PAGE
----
Highly enriched uranium (HEU)—one of the key ingredients for nuclear weapons—is one of the most dangerous materials on the planet and is spread across dozens of countries.
Since 1992, the international community has taken important steps to reduce the risk posed by HEU—removing and eliminating thousands of kilograms of HEU, converting HEU-fueled reactors to use low-enriched uranium (LEU), and promoting the adoption of LEU alternatives for medical isotope production. Despite significant progress, the work to reduce—and ultimately eliminate—HEU is far from finished.
Today, there are approximately 61 metric tons of civilian HEU spread across more than 100 facilities in 25 countries. HEU is also used in reactors on certain naval vessels in India, Russia, the United Kingdom and the United States. Approximately 290 metric tons of HEU remain in global naval inventories—enough material for thousands of nuclear weapons.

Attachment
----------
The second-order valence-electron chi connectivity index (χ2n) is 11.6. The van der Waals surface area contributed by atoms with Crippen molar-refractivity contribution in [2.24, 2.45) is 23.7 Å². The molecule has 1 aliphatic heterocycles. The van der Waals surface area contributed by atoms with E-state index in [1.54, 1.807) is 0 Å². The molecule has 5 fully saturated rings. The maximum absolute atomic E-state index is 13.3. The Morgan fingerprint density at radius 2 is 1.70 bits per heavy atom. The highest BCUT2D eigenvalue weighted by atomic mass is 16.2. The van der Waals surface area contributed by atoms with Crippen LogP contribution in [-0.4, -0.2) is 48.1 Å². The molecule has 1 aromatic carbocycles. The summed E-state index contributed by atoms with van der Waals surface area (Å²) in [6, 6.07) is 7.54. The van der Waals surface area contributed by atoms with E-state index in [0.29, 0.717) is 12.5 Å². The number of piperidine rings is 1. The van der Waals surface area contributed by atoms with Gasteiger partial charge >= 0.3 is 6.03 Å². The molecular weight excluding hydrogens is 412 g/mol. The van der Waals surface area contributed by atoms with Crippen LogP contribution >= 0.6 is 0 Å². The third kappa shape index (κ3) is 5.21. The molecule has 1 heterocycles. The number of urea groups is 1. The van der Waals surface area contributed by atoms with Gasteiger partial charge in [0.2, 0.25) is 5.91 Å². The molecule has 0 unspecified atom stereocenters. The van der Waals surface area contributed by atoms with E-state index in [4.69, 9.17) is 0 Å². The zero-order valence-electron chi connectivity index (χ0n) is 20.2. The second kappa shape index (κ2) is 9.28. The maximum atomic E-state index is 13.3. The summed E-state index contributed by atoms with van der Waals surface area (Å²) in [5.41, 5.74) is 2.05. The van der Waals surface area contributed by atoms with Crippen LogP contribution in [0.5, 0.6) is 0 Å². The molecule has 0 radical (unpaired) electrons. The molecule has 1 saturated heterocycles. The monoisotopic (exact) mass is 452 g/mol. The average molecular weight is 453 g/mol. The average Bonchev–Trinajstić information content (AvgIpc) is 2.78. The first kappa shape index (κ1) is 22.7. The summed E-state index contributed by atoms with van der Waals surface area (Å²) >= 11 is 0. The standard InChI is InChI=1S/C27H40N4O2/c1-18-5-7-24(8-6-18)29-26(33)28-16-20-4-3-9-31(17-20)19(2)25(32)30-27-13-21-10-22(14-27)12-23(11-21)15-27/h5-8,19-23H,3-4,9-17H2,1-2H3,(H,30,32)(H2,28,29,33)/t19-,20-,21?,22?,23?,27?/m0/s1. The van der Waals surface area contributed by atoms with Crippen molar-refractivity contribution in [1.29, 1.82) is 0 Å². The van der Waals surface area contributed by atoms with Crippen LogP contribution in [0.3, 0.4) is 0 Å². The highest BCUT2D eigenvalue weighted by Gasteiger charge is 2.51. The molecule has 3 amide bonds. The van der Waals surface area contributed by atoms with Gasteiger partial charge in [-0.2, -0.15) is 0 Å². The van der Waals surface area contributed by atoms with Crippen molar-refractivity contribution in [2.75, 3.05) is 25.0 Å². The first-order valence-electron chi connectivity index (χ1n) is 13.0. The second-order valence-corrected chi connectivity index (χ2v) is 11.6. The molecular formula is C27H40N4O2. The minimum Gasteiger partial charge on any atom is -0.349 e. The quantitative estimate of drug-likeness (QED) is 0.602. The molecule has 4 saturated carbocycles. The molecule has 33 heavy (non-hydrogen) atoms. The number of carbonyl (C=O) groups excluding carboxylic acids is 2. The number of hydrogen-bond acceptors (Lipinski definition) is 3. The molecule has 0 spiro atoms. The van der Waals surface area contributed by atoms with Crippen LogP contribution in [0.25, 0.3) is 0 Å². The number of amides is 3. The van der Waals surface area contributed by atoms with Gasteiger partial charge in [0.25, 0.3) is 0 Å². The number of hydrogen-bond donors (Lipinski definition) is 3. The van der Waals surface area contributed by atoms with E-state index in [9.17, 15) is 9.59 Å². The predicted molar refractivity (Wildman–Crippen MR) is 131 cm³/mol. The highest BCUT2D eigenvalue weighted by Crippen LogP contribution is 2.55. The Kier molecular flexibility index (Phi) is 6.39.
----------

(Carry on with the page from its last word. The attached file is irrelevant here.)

A Roadmap to Minimize and Eliminate Highly Enriched Uranium, a new paper from NTI, the Center for Nonproliferation Studies and the Fissile Materials Working Group, lays out a roadmap with five pathways to ending civilian HEU use and beginning the necessary research and development to minimize and ultimately eliminate HEU for naval use. It includes specific recommendations that countries can undertake prior to the 2016 Nuclear Security Summit.
According to the report, "Countries should view HEU elimination as a form of permanent threat reduction and as an essential component of the global effort to combat the threat of nuclear terrorism."
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